Higher Vitamin D Levels in First Year of Life Could Help Against Obesity in Adolescence
New research from Eduardo Villamor
Professor of Epidemiology
Low levels of vitamin D during the first year of life are inversely associated with metabolic syndrome in adolescence—which is closely linked to obesity—according to a new University of Michigan study.
Metabolic syndrome is a group of conditions such as high blood sugar, excess body fat around the waist and abnormal cholesterol or triglyceride levels that together increase risk of heart disease, stroke and type 2 diabetes.
"We can never tell from an observational study if there is causation but at least from a predictive point of view, the fact that a single measure of vitamin D in early life predicts cardiovascular risk over such a long period is compelling," said senior author Eduardo Villamor, professor of Epidemiology at the University of Michigan School of Public Health.
The study, published in the American Journal of Clinical Nutrition, used data from more than 300 children from a cohort of about 1,800 participants recruited as infants. The children from 50 low- and middle-income neighborhoods in Santiago, Chile, were followed through adolescence for a cardiovascular risk assessment.
Villamor and colleagues measured blood concentration of vitamin D at age 1 and examined its association with body mass index-for-age at ages 5, 10, and 16-17. They also measured the percentage of fat and muscle mass and a metabolic syndrome score and its components (waist circumference, blood pressure, blood lipids, insulin resistance) at age 16-17.
They found that every extra unit of vitamin D in the blood of a 1-year-old was related to a slower gain in BMI between ages 1 and 5, a lower metabolic risk score at age 16-17 and less body fat and more muscle mass in adolescence.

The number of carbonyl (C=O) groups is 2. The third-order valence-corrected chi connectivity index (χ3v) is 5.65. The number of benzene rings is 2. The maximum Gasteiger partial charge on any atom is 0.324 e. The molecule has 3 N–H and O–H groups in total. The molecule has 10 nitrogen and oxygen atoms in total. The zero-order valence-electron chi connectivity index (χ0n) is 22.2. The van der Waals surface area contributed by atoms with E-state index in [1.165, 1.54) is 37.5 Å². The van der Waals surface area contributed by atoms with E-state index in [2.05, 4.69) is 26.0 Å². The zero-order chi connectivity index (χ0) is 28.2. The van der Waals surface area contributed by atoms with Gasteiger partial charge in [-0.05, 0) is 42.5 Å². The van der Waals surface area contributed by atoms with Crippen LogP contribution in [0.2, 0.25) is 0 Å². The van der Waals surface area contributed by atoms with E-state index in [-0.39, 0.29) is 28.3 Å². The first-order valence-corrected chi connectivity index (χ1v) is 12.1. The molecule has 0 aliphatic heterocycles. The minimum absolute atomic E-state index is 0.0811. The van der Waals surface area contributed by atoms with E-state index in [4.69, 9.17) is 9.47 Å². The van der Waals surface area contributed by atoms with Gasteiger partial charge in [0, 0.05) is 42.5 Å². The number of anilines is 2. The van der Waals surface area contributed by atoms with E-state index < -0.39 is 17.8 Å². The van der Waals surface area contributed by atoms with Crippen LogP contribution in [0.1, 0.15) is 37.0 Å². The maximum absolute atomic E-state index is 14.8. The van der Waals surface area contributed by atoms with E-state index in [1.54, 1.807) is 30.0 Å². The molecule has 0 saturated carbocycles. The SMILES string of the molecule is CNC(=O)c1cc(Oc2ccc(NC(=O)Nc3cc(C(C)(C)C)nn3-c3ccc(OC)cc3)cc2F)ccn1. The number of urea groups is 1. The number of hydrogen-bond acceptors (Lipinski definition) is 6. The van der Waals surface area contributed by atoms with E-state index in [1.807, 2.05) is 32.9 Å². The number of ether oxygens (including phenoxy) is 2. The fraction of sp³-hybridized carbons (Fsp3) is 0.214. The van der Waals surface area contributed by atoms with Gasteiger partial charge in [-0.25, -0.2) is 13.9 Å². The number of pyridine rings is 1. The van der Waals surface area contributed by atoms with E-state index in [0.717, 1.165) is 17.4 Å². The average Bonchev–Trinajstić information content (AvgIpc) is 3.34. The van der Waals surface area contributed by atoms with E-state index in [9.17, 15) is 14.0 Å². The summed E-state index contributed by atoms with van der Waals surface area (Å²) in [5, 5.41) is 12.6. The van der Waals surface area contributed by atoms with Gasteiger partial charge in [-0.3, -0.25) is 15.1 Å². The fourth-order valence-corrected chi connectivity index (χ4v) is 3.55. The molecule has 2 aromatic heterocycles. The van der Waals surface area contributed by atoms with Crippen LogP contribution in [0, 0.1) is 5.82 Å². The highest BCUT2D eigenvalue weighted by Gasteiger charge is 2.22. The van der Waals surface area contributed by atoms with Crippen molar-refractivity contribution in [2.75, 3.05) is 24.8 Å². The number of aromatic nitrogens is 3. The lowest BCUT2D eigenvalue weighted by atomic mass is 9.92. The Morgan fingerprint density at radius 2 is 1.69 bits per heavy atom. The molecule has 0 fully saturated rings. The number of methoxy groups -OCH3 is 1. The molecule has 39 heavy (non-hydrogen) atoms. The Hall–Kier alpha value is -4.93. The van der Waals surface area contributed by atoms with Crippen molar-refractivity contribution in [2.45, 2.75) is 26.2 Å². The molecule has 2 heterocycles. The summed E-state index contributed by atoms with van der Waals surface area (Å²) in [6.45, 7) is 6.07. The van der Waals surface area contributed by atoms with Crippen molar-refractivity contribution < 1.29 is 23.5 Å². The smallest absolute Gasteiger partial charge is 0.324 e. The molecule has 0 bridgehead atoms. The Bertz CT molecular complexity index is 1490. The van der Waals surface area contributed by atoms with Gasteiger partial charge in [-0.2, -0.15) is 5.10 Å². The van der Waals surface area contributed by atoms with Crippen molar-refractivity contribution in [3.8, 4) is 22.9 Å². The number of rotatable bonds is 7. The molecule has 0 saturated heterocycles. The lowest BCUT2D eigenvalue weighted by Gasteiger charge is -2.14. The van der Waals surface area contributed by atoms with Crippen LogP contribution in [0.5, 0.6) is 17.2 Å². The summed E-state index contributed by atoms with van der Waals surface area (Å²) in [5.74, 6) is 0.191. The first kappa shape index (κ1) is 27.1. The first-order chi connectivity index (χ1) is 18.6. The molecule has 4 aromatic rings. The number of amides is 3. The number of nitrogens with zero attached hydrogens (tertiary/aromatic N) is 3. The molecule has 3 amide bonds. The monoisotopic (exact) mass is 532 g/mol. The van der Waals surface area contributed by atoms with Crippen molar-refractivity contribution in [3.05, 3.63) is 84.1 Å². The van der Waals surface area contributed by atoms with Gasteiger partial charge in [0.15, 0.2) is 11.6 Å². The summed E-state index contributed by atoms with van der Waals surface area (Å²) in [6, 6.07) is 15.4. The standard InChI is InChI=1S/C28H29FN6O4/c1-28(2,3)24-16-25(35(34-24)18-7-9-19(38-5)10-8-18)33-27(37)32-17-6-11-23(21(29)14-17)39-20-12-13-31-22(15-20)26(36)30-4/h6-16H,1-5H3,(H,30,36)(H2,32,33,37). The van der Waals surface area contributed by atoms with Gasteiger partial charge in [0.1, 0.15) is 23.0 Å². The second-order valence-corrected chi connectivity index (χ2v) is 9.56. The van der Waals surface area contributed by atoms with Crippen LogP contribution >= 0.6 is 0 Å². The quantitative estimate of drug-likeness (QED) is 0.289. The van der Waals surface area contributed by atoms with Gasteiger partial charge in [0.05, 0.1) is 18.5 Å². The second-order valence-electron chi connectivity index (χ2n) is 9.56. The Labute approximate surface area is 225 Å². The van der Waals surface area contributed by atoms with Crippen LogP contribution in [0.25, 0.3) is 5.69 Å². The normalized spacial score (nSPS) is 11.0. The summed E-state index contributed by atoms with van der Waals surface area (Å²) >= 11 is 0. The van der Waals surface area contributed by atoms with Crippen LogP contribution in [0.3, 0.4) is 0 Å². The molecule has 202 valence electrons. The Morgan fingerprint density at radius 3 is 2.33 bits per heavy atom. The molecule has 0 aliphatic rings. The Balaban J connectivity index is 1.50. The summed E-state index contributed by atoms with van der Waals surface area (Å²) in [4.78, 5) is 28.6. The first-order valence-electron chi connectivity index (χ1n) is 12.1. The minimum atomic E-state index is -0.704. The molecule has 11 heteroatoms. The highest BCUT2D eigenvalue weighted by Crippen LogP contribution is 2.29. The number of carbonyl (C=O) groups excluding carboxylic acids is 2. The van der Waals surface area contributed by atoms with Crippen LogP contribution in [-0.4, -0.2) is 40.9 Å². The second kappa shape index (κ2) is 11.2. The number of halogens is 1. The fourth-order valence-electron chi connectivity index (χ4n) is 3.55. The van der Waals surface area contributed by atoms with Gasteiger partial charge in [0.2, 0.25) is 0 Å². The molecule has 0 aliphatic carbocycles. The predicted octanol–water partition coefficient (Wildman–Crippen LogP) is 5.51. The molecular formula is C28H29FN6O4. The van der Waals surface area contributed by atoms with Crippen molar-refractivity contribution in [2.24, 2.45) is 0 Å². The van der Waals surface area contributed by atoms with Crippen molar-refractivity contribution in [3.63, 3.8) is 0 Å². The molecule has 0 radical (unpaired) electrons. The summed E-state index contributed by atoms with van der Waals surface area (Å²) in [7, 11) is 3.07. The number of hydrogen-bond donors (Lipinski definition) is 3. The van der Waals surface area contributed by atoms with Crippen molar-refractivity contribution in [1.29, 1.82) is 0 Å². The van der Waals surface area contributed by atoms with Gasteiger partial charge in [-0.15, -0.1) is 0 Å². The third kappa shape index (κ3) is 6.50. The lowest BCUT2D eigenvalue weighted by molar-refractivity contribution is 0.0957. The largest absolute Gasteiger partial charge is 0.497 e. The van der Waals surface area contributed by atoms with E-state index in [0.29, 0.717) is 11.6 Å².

Another important aspect of the study was that it was conducted at a time when early cardiovascular risk factors in Chilean children were on the rise, driven in part by the obesity epidemic in this Andean country.
"The fact that you can have 16-year-olds with high blood pressure, a poor lipid profile and insulin resistance is very sobering. Finding potentially modifiable factors that might modulate that risk could be valuable," said Villamor, adding that more research is needed to examine the effects of vitamin D supplementation in early life on long-term cardiometabolic outcomes.
The study was funded by the National Institutes of Health (grants HL117860, HD033487 and HL088530), the University of Michigan Rackham Graduate Student Research Award and the ASISA Research Fund at the University of Michigan.
In addition to Villamor, authors included Joshua Garfein of Michigan Public Health; Betsy Lozoff of the University of Michigan Medical School; Kerry Flannagan of the Eunice Kennedy Shriver National Institute of Child Health and Development; Sheila Gahagan of the University of California, San Diego; and Raquel Burrows of the Institute of Nutrition and Food Technology at the University of Chile.